The university gave LeCroy possession of the Expedition despite her driving history, which includes four speeding tickets over six years. University officials recently said that “athletic department administration” had not known about her latest ticket, issued last October for driving 77 mph in a 55-mph zone in Morgan County. But Willock’s lawyers said LeCroy’s supervisor was riding in the car when she received the latest ticket.

On Saturday, Jan. 14, the notice says, LeCroy and other recruiting staff members drank alcohol at various events, at times served by caterers working for the athletic association. By the time of the crash, LeCroy’s blood-alcohol content was more than two times greater than the legal limit.

Bowles had turned over her rental car to a coach sometime that Saturday and rode with LeCroy that evening, according to the notice. The two women accompanied players and recruits around Athens for several hours, Willock’s lawyers say.

LeCroy went to downtown Athens about 10 p.m., cell phone data obtained by the Athens police indicated. A little after 1 a.m., LeCroy and Bowles entered Toppers International Showbar, a strip club near the Georgia campus, with several players and other members the team’s recruiting staff, surveillance video shows. A football player later told Athens police the club was filled with UGA players.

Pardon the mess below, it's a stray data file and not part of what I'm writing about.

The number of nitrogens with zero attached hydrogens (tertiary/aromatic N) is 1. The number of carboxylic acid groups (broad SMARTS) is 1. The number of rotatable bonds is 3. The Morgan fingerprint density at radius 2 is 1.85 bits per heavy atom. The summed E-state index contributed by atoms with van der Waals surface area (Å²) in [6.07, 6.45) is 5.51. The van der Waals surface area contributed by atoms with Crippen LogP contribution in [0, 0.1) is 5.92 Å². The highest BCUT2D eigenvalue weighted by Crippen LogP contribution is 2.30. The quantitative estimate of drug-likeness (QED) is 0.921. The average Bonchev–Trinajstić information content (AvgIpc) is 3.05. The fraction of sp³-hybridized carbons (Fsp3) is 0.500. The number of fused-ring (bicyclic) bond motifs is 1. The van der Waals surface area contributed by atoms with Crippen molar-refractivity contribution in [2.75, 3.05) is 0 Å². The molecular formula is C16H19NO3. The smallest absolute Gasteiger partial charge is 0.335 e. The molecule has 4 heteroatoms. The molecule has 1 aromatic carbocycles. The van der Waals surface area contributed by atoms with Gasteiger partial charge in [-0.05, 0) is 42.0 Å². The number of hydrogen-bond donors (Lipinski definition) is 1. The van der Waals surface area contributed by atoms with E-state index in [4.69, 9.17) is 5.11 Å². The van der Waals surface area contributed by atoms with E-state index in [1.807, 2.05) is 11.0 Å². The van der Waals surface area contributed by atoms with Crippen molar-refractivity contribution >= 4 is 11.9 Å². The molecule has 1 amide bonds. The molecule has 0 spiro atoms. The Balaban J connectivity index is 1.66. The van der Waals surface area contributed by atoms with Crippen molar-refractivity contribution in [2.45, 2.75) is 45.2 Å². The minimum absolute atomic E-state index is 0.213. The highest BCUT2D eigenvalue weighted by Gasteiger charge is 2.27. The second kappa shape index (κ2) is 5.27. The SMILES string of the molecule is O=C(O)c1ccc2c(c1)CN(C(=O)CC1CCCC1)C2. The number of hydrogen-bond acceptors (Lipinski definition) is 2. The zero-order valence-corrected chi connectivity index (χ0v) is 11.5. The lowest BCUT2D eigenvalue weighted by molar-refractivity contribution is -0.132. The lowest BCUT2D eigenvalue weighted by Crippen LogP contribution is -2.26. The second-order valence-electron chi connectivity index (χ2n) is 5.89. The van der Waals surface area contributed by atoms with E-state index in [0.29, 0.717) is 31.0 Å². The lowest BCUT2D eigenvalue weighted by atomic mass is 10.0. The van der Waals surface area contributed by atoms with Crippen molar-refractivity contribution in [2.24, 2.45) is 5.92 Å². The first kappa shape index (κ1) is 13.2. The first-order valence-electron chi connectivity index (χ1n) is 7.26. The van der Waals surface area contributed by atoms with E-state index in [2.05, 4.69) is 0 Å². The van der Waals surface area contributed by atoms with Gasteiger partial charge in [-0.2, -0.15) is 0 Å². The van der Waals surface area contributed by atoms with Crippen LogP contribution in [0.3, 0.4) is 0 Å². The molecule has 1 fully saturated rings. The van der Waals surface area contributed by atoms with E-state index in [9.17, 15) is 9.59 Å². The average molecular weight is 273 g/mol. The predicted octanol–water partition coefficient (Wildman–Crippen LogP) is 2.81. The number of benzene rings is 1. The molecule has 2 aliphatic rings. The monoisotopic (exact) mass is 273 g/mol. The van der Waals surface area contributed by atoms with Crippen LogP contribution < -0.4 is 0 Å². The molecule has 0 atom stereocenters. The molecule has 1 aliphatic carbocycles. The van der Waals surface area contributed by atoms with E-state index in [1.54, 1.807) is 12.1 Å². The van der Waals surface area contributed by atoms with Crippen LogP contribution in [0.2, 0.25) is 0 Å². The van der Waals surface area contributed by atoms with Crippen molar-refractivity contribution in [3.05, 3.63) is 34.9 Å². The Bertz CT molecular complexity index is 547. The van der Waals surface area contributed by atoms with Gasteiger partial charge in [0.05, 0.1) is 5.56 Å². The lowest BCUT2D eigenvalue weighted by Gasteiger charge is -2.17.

LeCroy, Bowles, Willock and lineman Warren McClendon left Toppers about 2:30 a.m. with several other players, including defensive star Jalen Carter. The lawyers say Willock and McClendon asked LeCroy to drive them to a Waffle House.

Carter, a top prospect in this year’s NFL draft, led LeCroy on a high-speed trip out of downtown, weaving in and out of traffic at speeds exceeding 100 mph, according to police reports. About 2:45 a.m., LeCroy lost control of the Expedition on Barnett Shoals Road and struck utility poles, trees and an apartment building. An onboard computer registered her speed as 104 mph moments before the crash. Carter later pleaded no contest to misdemeanor charges of reckless driving and street racing. A judge sentenced him to 12 months on probation, fined him $1,013 and ordered him to perform 50 hours of community service.

LeCroy, 24, was pronounced dead at an Athens hospital. Willock, 20, was ejected from the back seat and died at the scene. He was, the legal notice says, “consciously aware of LeCroy’s excessive speed and an impending collision in the moments prior to his death.”